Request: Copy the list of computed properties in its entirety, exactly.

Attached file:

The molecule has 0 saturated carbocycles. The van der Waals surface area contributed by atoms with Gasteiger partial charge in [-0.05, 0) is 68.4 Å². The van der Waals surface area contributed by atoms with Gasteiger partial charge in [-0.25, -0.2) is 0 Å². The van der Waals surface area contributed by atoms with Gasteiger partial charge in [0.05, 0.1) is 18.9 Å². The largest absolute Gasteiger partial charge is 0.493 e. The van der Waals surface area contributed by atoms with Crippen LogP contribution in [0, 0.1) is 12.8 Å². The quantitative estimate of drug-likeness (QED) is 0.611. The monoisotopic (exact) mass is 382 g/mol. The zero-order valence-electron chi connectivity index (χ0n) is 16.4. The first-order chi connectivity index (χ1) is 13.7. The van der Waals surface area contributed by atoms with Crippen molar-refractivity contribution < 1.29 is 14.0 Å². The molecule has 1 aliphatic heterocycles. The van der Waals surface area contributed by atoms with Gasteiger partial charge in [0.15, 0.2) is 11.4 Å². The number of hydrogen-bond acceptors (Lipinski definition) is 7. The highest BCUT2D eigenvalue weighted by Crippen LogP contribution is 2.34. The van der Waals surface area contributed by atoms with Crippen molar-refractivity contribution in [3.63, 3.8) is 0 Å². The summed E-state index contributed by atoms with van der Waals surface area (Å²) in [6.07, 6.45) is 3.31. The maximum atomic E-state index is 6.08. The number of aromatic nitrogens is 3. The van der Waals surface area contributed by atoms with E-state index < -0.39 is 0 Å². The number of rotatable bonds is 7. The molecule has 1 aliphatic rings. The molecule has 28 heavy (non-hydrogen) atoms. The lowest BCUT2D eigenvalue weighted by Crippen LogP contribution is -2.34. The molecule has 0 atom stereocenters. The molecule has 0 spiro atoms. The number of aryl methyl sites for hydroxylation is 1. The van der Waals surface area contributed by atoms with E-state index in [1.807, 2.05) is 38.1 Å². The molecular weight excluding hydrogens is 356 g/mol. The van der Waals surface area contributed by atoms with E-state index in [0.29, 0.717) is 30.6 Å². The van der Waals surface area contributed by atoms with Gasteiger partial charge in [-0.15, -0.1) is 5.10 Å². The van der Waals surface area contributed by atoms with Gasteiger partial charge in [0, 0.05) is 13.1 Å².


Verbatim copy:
The molecule has 0 saturated carbocycles. The van der Waals surface area contributed by atoms with Gasteiger partial charge in [-0.05, 0) is 68.4 Å². The van der Waals surface area contributed by atoms with Gasteiger partial charge in [-0.25, -0.2) is 0 Å². The van der Waals surface area contributed by atoms with Gasteiger partial charge in [0.05, 0.1) is 18.9 Å². The largest absolute Gasteiger partial charge is 0.493 e. The van der Waals surface area contributed by atoms with Crippen LogP contribution in [0, 0.1) is 12.8 Å². The quantitative estimate of drug-likeness (QED) is 0.611. The monoisotopic (exact) mass is 382 g/mol. The zero-order valence-electron chi connectivity index (χ0n) is 16.4. The first-order chi connectivity index (χ1) is 13.7. The van der Waals surface area contributed by atoms with Crippen molar-refractivity contribution < 1.29 is 14.0 Å². The molecule has 1 aliphatic heterocycles. The van der Waals surface area contributed by atoms with Gasteiger partial charge in [0.15, 0.2) is 11.4 Å². The number of hydrogen-bond acceptors (Lipinski definition) is 7. The highest BCUT2D eigenvalue weighted by Crippen LogP contribution is 2.34. The van der Waals surface area contributed by atoms with Crippen molar-refractivity contribution in [3.63, 3.8) is 0 Å². The summed E-state index contributed by atoms with van der Waals surface area (Å²) in [6.07, 6.45) is 3.31. The maximum atomic E-state index is 6.08. The number of aromatic nitrogens is 3. The van der Waals surface area contributed by atoms with E-state index < -0.39 is 0 Å². The number of rotatable bonds is 7. The molecule has 1 aliphatic rings. The molecule has 28 heavy (non-hydrogen) atoms. The lowest BCUT2D eigenvalue weighted by Crippen LogP contribution is -2.34. The molecule has 0 atom stereocenters. The molecule has 0 spiro atoms. The number of aryl methyl sites for hydroxylation is 1. The van der Waals surface area contributed by atoms with E-state index in [1.807, 2.05) is 38.1 Å². The molecular weight excluding hydrogens is 356 g/mol. The van der Waals surface area contributed by atoms with E-state index in [0.29, 0.717) is 30.6 Å². The van der Waals surface area contributed by atoms with Gasteiger partial charge in [-0.15, -0.1) is 5.10 Å². The van der Waals surface area contributed by atoms with Gasteiger partial charge in [0, 0.05) is 13.1 Å².